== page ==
Love Thy Neighbor

Thou shalt love thy neighbor as thyself.

— Matthew 22:39

When once to a man the human face is the human face divine, and the hand of his neighbor is the hand of a brother, then will he understand what St. Paul meant when he said, “I could wish that myself were accursed from Christ for my brethren.” But he will no longer understand those who, so far from feeling the love of their neighbor an essential of their being, expect to be set free from its law in the world to come. There, on the battlements of safety in the narrow circle of their heaven, they will regard hell from afar and say to each other, “Listen to their moans. But do not weep, for they are our neighbors no more.” St. Paul would be wretched before the throne of God, if he thought there was one man beyond the pale of his mercy, and that as much for God’s glory as for the man’s sake. Who that loves his brother would not, upheld by the love of Christ, arise from the company of the blessed and walk down into the dismal regions of despair to sit with the last of the unredeemed, and be himself more blessed in the pains of hell than in the glories of heaven? Who, I mean, that had the mind of Christ, that had the love of the Father?

But it is a wild question. God is, and shall be, All in all. Father of our brothers and sisters, thou wilt not be less glorious than we, taught of Christ, are able to think thee. It is because we hope not for them in thee, not knowing thee, not knowing thy love, that we are so hard and heartless to the brothers and sisters whom thou hast given us.

Commentary

The God Who Is Not Willing...

Stephen Carney

MacDonald, in this portion of of his sermon Love Thy Neighbor, begins to talk of the Apostle Paul's “I could wish myself were accursed from Christ for my brethren.”  When the human heart begins to beat with the Divine, thenthere will come to us the same desire that motivated Christ.  He who died to break the power of death, to deliver us from its tyranny over us, not only ascended but also descended to the lower parts of the earth. (Eph. 4:9)  And so does the soul that truly loves his neighbor as he loves God. 

One of the great mistakes ofmodernity is the idea that people are disposable and can be done away with.  Social Darwinism believed that people were subject to the same Darwinian laws of natural selection as plants and animals.  Though discredited as a theory today, its ideas still prevail.  It was the basis for the Nazi extermination of the Jews, for that only the superior races should survive was the mantra of the twisted cross.  It was practiced in various forms by Chairman Mao, Stalin, and others, and it can appear in more subtle forms in our politics and philosophies of health care. For instance, in the early twentieth century, the sterilization of African-Americans and of the mentally disabled, can be directly linked to the philosophy of Social Darwinism.  But it is odd that any Christian could think that some people are disposable.  God made man in his own likeness and image, and it is not likely that God would value his highest creation so cheaply.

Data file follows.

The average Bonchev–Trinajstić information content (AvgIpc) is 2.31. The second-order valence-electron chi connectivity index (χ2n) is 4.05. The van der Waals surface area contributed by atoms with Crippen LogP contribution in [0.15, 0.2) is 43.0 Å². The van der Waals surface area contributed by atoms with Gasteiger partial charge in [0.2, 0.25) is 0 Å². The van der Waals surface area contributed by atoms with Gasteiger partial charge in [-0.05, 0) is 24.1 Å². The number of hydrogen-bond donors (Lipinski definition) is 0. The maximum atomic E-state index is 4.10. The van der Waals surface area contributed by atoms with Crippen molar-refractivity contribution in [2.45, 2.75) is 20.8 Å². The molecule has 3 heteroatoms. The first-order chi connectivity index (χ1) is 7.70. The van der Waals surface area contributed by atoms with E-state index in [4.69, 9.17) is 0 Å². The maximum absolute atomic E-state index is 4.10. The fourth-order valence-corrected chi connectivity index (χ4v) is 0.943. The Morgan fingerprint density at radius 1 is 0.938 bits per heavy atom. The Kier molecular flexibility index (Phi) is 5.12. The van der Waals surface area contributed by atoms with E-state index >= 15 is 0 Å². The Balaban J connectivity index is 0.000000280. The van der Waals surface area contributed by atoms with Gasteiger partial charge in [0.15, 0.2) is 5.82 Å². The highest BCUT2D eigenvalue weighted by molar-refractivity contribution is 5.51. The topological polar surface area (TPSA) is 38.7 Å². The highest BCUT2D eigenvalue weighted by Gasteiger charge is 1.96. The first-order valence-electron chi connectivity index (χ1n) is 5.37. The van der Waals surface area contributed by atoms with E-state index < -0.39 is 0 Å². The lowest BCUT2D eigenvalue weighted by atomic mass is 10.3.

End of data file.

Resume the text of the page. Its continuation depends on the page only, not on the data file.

I cannot think of this sermon without thinking of a lecture that Phillips Brooks gave on the “Value of the Human Soul.”  This lecture was delivered to the Yale divinity students in 1877 as part of Brooks' lectures on preaching.  He began with these words, “There is a power which lies at thecentre of all success in preaching...Without this power, preaching is almost sure to become either a struggle of ambition or a burden of routine.  With it, preaching is an ever fresh delight.  The power is the value of the human soul, felt by the preacher, and inspiring all his work.”  How we value the human soul plays the biggest part in how we love our neighbor and whom we consign to heaven or hell.  As a pastor, I have found it interesting when at a funeral, no matter how rigid the faith of the family, they always want to believe their loved one made it into Heaven.  When it comes to those we love, we want to believe that God somehow found a way to redeem them and people hold on to every tiny bit of hope.  But this is only because we value the soul of those we love.  When we don't love people we don't value their souls.  We don't regard them from a distance and say, to paraphrase MacDonald, “They are our family no more.”  Love brings everyone close and “believes all things and hopes all things and endures all things.” 

When it comes to loving and valuing the human soul, we must look beneath to the battle going on for the human heart.  As Brooks writes, “You must see something deeper.  You must discern in all those men and women some inherent preciousness for which even the marvel of the Incarnation and the agony of Calvary was not too great, or it is impossible that you should keep your faith in those stupendous truths which Bethlehem and Calvary offer to us.”  When our theology is dominated by the Agape of God, then souls will come into view as the primary focus of all theology, and especially of the redemptive work of Christ.  We will then not cast off souls so easily and forget the care that God takes in regards to those souls.  The redemption of Christ bears witness to the unbreakable love of God, but also to the value that lies beneath the sin of man, which makes mankind worth saving. 

All of the work of the Holy Spirit who has been sent into the world to convict the world of sin, with judgment and righteousness, is working and bearing down upon humanity with the love of God and his desire to “draw all men unto Himself.”  God shall work, as any true Father would, to call and woo hearts until his dear children are home.  God is everywhere, and though some of us should try to run away from him, we can only run so far till we run into him again.  There is no escaping the Love of God in Christ.